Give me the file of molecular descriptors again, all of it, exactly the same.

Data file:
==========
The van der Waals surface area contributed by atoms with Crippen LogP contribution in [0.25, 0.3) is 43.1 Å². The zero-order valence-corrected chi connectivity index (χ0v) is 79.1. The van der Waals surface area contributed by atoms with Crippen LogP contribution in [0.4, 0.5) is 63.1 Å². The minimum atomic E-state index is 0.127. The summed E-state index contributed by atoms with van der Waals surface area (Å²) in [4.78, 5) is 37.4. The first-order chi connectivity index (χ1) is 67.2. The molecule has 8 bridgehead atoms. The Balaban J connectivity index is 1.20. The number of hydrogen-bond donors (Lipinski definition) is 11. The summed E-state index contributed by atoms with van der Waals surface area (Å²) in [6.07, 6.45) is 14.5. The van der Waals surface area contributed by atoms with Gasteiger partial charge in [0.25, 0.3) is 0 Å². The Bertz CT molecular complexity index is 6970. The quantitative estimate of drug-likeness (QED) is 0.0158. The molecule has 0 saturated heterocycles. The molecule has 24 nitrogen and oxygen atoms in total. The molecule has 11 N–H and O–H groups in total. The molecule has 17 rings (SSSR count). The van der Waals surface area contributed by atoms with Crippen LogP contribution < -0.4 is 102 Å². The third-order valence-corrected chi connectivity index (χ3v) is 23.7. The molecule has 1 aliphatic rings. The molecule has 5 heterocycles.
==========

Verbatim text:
The van der Waals surface area contributed by atoms with Crippen LogP contribution in [0.25, 0.3) is 43.1 Å². The zero-order valence-corrected chi connectivity index (χ0v) is 79.1. The van der Waals surface area contributed by atoms with Crippen LogP contribution in [0.4, 0.5) is 63.1 Å². The minimum atomic E-state index is 0.127. The summed E-state index contributed by atoms with van der Waals surface area (Å²) in [4.78, 5) is 37.4. The first-order chi connectivity index (χ1) is 67.2. The molecule has 8 bridgehead atoms. The Balaban J connectivity index is 1.20. The number of hydrogen-bond donors (Lipinski definition) is 11. The summed E-state index contributed by atoms with van der Waals surface area (Å²) in [6.07, 6.45) is 14.5. The van der Waals surface area contributed by atoms with Gasteiger partial charge in [0.25, 0.3) is 0 Å². The Bertz CT molecular complexity index is 6970. The quantitative estimate of drug-likeness (QED) is 0.0158. The molecule has 0 saturated heterocycles. The molecule has 24 nitrogen and oxygen atoms in total. The molecule has 11 N–H and O–H groups in total. The molecule has 17 rings (SSSR count). The van der Waals surface area contributed by atoms with Crippen LogP contribution < -0.4 is 102 Å². The third-order valence-corrected chi connectivity index (χ3v) is 23.7. The molecule has 1 aliphatic rings. The molecule has 5 heterocycles.